It has the trappings of a literary epic that travels across time and place. There are descriptions of places, chapters marked by the passing of time, and narrative statements. All of which serve to bookend one scene of sleazy romance novel cliches (really, even someone like me could instantly spot almost all of them) after another.

The question that went through my mind after I finished was “was this intentional”? Was it a case of Sheldon’s pretensions exceeding his literary skill? Or was it knowingly making something that deliberately sleazy yet slightly, visually “respectable” enough for people to buy it without guilt? My very strong feeling is the latter, given that the author was already experienced in show business long before he wrote novels.

Well, whatever it was, it worked at selling lots and lots of books, especially this one.

Review: God Of Death

Casca: God Of Death

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So I figure I should mention the best Casca book in my eyes. That would be the second, God of Death. By some accounts in the confusing internet tangle of rumor and whisper surrounding the series, it’s the last book Sadler personally wrote. I have no knowledge or evidence for any of this being true or not, but figure I should mention it.

In the book itself, Casca sails with the Vikings and ends up in pre-Colombian Central America. Then he gets his heart cut out-and puts it back in what should have been the defining scene of the series. Cue many of the Casca staples. The doomed romance, the “exotic” historical eras, and the lack of strict accuracy.

What makes this Casca stand out is that it actually runs with the supernatural qualities and the immortality gimmick in a way that many of the later ones simply don’t. It could be that the series was still fresh and new, or it could be that the vagueness of this time and place gave Casca more breathing room than a more documented one where he ultimately has to stick to history. Whatever it is, God Of Death is one of the few books where Casca’s premise lives up to its potential.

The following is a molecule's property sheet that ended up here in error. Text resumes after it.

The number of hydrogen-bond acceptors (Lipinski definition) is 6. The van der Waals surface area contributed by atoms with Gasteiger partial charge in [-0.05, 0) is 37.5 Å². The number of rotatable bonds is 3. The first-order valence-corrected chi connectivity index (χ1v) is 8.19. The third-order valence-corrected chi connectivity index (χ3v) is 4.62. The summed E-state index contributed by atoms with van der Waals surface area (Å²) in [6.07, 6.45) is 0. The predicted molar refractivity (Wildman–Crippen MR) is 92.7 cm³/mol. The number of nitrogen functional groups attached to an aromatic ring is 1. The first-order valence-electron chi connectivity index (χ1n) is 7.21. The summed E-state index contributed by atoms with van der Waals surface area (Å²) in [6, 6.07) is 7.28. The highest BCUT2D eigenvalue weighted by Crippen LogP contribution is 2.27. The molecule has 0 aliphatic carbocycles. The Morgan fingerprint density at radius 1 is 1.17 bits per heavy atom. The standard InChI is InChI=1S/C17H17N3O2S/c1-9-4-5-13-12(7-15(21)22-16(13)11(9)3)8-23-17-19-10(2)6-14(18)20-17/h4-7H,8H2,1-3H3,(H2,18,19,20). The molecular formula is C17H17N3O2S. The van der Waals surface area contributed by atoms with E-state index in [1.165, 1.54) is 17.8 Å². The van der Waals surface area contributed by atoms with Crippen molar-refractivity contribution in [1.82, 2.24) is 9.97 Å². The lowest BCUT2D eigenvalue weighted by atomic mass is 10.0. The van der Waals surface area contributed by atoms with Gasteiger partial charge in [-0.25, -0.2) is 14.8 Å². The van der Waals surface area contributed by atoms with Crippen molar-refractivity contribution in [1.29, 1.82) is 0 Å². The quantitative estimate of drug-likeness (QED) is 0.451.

Review: Lone Wolf-Night Raider

Lone Wolf: Night Raider

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The book Night Raider is the first entry in the Lone Wolf series of “shoot the mobster” vigilante novels, written by famed sci-fi author Barry Malzberg under the pen name “Mike Barry”. The novels have the reputation of being…. something. I’ll put it that way. And that reputation is deserved.

What Malzberg himself admitted in an interview and essays was both that: A: The Lone Wolves were churned out quickly for the money to ride the “shoot the mobster” bandwagon and B: When he read an Executioner book prior to writing the Lone Wolf, he didn’t like it. You might think this had a negative effect on the series, and you would be right.

The book itself is the most generic 70s vigilante “be wronged, shoot the mobster” plot. I could guess everything if I’d only read War Against The Mafia. I could probably even guess everything just from secondhanded knowledge of the genre. The biggest, and arguably only divergence is how much of a lunatic the main character is (which is very much intended).

But it’s executed (no pun intended) in this almost avant-garde blocky stream-of-conciousness infodump style that joins Mike Lunnon-Wood’s lush “just keep going and talk it out, describe it out, but calmly” and Bob Forrest-Webb’s “I never met an exclamation point I didn’t like!” prose in the “weird style for a cheap thriller” club.

In many ways, the thoughts and controversies surrounding this series are better and more interesting than the books themselves. Night Raider itself, thanks to its origins, just has all the all the weaknesses of both artistic and commercial fiction. It has few of the strengths of either.

 

Review: Transit To Scorpio

Transit To Scorpio

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Though published close to fifty years ago, Kenneth Bulmer’s Transit to Scorpio was already almost an anachronism when it was released. Much of what we now know as “science fiction” and “fantasy” was once unified in a type of genre following in the footsteps of the legendary John Carter of Mars, one known as “sword and planet”, involving Earthmen traveling across exotic worlds and fighting with blades.

This book fits that category to a T. 18th century sailor Dray Prescot is transported to the planet Kregen around the star of Antares, where he proceeds to be rejuvenated and made near-immortal, only to be cast loose as he disobeys his masters to aid a beautiful woman, Delia. Cue a book of “planetary romance” (another name for the genre) in every definition of the term.